Burning Down the House

WASHINGTON, DC - OCTOBER 15: The morning sun begins to rise behind the U.S. Capitol, October 15, 2013 in Washington, DC. With the government shutdown going into the fifteenth day and the deadline for raising the debt ceiling fast approaching, Democrats and Republicans may come to an agreement soon on passing a budget. 
National Journal
Josh Kraushaar
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Josh Kraushaar
Oct. 22, 2013, 7:40 a.m.

If you’re look­ing for signs that the House could be in play in 2014, there are plenty in the wake of the gov­ern­ment shut­down. Between the macro trends (grow­ing D leads on the gen­er­ic bal­lot) and the race-by-race de­vel­op­ments (a crop of new re­cruits run­ning), Demo­crats have reas­ons to be cau­tiously op­tim­ist­ic.

— The most en­cour­aging news for the party is on the re­cruit­ment front. Party op­er­at­ives now ex­pect to land a num­ber of re­cruits in both: a) swing dis­tricts where ser­i­ous chal­lengers usu­ally don’t run, even in good years; b) Re­pub­lic­an-friendly seats where chal­lengers only run in strong Demo­crat­ic years, like 2006 and 2008.

— To wit: Dems are clos­ing to land­ing a former gubernat­ori­al nom­in­ee (Alex Sink) to run in FL-13, and a former con­gress­man’s son (Bill Hughes, Jr.) to chal­lenge Rep. Frank Lo­Bi­ondo (R-NJ). Neither seat has been in play for dec­ades. In solidly-Re­pub­lic­an sub­urb­an seats around Omaha (NE-02), Little Rock (AR-02) and South Bend (IN-02), Dems ex­pect to re­cruit mod­er­ate can­did­ates cap­able of win­ning cros­sov­er voters. These races alone aren’t enough to tip the ma­jor­ity, but if they’re in­dic­at­ive of a trend, stay tuned.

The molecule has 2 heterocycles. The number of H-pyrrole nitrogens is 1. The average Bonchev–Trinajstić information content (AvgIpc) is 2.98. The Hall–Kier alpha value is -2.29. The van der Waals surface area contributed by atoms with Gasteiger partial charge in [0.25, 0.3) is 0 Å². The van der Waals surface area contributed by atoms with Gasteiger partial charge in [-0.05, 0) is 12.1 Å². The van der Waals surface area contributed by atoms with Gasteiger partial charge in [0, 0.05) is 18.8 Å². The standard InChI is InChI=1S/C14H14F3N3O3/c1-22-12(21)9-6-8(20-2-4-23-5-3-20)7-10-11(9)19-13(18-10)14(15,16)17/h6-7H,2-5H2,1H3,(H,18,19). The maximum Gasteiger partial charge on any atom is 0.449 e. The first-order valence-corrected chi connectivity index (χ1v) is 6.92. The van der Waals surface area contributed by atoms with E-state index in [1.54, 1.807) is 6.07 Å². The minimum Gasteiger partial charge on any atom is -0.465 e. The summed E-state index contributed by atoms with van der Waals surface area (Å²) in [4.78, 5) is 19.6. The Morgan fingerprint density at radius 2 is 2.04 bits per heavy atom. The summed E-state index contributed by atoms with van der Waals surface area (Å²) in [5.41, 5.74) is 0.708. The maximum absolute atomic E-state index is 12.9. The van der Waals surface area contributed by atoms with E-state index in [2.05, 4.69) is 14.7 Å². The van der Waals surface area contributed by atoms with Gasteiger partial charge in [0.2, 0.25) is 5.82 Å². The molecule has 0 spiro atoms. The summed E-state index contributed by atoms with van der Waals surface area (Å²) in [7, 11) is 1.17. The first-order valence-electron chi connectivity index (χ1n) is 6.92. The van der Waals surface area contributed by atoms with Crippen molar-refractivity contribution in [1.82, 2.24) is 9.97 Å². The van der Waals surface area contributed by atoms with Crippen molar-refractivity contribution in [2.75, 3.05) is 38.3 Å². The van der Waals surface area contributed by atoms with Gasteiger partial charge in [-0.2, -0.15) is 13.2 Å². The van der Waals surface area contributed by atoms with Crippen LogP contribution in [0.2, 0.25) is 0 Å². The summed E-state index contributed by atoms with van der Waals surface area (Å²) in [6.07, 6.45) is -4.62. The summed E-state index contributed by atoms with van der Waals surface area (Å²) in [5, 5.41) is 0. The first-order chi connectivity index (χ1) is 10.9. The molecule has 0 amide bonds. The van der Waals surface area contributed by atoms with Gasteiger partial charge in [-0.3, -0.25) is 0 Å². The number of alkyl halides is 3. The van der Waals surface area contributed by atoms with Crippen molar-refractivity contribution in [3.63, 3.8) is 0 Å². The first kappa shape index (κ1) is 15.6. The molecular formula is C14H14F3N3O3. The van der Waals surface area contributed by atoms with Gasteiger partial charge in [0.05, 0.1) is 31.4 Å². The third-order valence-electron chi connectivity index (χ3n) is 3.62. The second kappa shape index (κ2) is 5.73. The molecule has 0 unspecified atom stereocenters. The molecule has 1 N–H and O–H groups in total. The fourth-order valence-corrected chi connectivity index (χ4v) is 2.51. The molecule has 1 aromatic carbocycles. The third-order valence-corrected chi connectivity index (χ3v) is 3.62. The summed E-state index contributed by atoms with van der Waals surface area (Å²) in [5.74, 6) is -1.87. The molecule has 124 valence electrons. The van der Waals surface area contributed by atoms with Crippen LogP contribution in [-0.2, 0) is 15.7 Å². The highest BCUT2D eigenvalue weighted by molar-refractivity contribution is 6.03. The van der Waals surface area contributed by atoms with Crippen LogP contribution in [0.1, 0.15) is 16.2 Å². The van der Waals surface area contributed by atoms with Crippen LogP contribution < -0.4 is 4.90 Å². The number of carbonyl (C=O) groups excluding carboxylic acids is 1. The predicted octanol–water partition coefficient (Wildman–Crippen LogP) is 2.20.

— This re­cruit­ing boom­let is a product of the more fa­vor­able na­tion­al land­scape for Dems. The latest ABC News/Wash­ing­ton Post poll shows Dems hold­ing an 8-point lead on the gen­er­ic, with Amer­ic­ans’ ap­prov­al of their own rep­res­ent­at­ive at an all-time low (43%/47%). The only sil­ver lin­ing for the GOP: Obama‘s ap­prov­al re­mains me­diocre, and even a D+8 isn’t a guar­an­tee of pick­ing up the 17 seats ne­ces­sary for con­trol. Also: this is the GOP’s low-wa­ter mark, and the Dem num­bers will prob­ably take a hit giv­en Obama­care’s im­ple­ment­a­tion woes.

It wasn’t long ago that there was talk about wide­spread voter dis­sat­is­fac­tion lead­ing to per­man­ent wave elec­tions. That’s still not likely this time, but the po­ten­tial ex­ists as voter ap­prov­al con­tin­ues to hit re­cord lows.

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